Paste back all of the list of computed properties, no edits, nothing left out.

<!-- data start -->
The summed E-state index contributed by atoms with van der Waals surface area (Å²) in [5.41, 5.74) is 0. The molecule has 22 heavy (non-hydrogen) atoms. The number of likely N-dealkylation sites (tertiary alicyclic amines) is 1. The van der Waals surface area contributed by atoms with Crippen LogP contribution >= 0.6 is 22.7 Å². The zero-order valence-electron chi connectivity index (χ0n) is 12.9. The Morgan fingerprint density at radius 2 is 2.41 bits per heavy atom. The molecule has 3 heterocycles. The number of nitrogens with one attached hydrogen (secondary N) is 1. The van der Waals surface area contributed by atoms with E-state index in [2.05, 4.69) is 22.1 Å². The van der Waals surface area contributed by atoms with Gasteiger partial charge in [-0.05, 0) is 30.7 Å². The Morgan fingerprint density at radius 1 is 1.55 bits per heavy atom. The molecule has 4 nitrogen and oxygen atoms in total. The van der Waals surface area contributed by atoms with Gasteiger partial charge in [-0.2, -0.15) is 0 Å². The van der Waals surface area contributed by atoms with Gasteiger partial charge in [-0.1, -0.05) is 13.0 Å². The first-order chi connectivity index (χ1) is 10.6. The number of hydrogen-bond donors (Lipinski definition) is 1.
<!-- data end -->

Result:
The summed E-state index contributed by atoms with van der Waals surface area (Å²) in [5.41, 5.74) is 0. The molecule has 22 heavy (non-hydrogen) atoms. The number of likely N-dealkylation sites (tertiary alicyclic amines) is 1. The van der Waals surface area contributed by atoms with Crippen LogP contribution >= 0.6 is 22.7 Å². The zero-order valence-electron chi connectivity index (χ0n) is 12.9. The Morgan fingerprint density at radius 2 is 2.41 bits per heavy atom. The molecule has 3 heterocycles. The number of nitrogens with one attached hydrogen (secondary N) is 1. The van der Waals surface area contributed by atoms with E-state index in [2.05, 4.69) is 22.1 Å². The van der Waals surface area contributed by atoms with Gasteiger partial charge in [-0.05, 0) is 30.7 Å². The Morgan fingerprint density at radius 1 is 1.55 bits per heavy atom. The molecule has 4 nitrogen and oxygen atoms in total. The van der Waals surface area contributed by atoms with Gasteiger partial charge in [-0.2, -0.15) is 0 Å². The van der Waals surface area contributed by atoms with Gasteiger partial charge in [-0.1, -0.05) is 13.0 Å². The first-order chi connectivity index (χ1) is 10.6. The number of hydrogen-bond donors (Lipinski definition) is 1.